As I walk the shores of Lake Huron, I am put in mind of Oliver Wendell Holmes's

*The Chambered Nautilus*, which please join me in taking as a natural (ha!) link from last week's post to this week's exploration of Fibonacci. Having read these two pieces, consider the following, adapted from Arup Guha's links to his TOK past:

Most math problems have multiple
solutions that are significantly different. In this assignment, choose a single
math problem from the 4 below and solve it two different ways, the more
different, the better. After showing each solution to your problem, discuss
which of the two solutions you feel is more elegant/beautiful.

An example problem is shown here:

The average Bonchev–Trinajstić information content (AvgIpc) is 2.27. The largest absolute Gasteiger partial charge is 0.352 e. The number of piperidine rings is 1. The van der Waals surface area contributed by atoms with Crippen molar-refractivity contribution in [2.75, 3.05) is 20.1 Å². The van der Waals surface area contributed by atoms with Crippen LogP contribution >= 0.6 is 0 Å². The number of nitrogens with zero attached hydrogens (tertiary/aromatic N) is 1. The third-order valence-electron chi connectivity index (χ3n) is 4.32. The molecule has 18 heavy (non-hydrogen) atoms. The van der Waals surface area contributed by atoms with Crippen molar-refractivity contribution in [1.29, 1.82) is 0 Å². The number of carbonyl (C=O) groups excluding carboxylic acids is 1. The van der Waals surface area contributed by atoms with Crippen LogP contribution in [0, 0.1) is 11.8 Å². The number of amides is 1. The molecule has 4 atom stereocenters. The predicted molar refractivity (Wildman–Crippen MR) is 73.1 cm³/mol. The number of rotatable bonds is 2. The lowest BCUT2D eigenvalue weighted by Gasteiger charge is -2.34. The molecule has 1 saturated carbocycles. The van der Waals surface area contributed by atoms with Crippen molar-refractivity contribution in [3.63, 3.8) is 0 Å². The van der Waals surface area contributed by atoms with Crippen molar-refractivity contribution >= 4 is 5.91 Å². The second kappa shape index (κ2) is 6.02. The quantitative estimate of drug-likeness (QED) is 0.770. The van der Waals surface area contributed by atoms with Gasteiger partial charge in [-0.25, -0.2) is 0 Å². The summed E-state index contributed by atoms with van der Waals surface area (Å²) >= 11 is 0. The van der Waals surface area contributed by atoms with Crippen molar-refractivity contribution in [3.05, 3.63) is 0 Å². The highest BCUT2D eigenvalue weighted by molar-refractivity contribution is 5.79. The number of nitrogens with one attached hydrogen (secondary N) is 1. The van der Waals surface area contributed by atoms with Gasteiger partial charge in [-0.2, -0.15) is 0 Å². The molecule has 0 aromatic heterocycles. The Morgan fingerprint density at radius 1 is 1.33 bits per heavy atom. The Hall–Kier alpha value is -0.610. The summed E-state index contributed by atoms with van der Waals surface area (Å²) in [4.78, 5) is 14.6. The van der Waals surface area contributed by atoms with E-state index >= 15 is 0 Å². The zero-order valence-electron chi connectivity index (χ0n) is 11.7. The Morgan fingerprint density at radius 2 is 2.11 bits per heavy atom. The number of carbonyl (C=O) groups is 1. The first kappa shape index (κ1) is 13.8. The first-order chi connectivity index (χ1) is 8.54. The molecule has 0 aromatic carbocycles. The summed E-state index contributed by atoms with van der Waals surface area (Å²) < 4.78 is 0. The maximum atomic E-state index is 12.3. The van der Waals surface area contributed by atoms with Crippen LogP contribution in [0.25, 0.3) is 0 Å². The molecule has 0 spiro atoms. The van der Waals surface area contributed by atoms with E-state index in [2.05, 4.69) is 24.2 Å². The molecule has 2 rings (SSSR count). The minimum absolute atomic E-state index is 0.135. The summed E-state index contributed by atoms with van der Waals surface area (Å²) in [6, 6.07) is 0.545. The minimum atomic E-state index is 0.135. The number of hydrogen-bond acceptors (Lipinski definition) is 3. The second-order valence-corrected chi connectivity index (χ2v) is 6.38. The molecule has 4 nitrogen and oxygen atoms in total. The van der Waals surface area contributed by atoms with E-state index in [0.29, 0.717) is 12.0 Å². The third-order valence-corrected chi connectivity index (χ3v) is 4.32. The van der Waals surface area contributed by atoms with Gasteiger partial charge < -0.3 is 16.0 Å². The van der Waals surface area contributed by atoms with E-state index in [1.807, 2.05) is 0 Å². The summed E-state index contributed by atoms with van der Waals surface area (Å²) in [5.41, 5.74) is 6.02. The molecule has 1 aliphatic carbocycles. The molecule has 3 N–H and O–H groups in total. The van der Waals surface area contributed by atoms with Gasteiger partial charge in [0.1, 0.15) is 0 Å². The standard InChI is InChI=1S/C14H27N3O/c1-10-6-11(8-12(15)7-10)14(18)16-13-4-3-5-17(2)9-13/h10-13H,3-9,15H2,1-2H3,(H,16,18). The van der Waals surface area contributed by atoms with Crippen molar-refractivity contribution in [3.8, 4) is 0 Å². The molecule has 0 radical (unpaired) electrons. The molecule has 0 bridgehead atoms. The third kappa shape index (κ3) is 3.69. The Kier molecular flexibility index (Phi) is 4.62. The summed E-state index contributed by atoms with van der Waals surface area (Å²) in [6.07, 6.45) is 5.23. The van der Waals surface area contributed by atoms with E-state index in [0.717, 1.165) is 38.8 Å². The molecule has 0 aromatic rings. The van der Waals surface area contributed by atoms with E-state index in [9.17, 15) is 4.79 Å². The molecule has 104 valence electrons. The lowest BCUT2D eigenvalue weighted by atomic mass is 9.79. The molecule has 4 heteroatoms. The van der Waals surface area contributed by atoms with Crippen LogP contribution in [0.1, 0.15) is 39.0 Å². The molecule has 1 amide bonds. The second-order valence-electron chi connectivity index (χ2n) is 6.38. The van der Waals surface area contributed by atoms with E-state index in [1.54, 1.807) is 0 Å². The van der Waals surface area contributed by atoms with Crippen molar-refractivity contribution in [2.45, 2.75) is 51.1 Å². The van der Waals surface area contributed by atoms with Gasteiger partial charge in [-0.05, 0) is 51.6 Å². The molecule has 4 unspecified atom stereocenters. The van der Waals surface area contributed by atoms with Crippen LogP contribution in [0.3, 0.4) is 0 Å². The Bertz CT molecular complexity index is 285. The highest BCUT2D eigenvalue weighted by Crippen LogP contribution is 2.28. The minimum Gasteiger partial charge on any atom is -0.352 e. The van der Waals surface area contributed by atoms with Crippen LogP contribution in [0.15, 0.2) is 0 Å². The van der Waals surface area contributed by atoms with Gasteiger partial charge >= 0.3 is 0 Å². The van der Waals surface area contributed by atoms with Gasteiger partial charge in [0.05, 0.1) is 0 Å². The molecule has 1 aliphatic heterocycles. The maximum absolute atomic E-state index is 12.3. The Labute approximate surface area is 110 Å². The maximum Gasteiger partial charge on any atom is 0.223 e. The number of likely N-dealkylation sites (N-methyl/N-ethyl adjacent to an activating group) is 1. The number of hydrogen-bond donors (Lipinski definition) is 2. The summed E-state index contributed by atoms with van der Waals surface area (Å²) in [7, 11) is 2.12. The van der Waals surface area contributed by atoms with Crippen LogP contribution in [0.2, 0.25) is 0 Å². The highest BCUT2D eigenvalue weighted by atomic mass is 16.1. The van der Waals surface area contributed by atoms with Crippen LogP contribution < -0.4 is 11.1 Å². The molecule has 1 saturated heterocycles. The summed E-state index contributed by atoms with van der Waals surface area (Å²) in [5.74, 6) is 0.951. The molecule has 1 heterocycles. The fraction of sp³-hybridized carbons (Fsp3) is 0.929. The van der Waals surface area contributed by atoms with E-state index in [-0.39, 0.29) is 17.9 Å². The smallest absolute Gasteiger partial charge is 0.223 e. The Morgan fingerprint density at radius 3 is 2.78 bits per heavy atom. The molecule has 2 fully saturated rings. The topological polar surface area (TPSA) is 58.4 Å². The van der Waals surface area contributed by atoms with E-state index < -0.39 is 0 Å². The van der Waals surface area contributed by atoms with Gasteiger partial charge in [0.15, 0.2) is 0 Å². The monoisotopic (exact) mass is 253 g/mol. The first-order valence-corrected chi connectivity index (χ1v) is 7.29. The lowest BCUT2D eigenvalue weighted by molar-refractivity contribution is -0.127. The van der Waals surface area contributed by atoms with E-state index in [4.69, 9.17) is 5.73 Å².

Find the area of a triangle with
side lengths 5, 12, and 13:

1)
Solve for the angle across the side 13 using the law of
cosines:

cos C = (5

^{2}+ 12^{2}– 13^{2})/(2*5*12)
cos C = 0

C = 90°, thus, 5
and 12 form a base and height for the triangle and the

area is
(.5)(5)(12) = 30.

2)
Use Heron’s formula: A = √(s)(s-a)(s-b)(s-c), where s
is the semiperimeter of the triangle.

S = (5+12+13)/2
= 15

Area = √(15)(15-5)(15-12)(15-13) =
√(15)(10)(3)(2) = √900 = 30

Please choose one of the
following problems for your posting:

**1)**If log(xy

^{3}) = 1 and log(x

^{2}y) = 1, what is log (xy)?

**2)**Mr. Earl E. Bird leaves his house for work at exactly 8:00A.M. every morning. When he averages 40 miles per hour, he arrives at his workplace three minutes late. When he averages 60 miles per hour, he arrives three minutes early. At what average speed, in miles per hour, should Mr. Bird drive to arrive at his workplace precisely on time?

**3)**What is the area of the triangle bounded by the lines y = x, y = -x and y = 6?

**4)**Given that x

^{2}+y

^{2}= 14x + 6y + 6, what is the largest possible value that 3x+4y can have?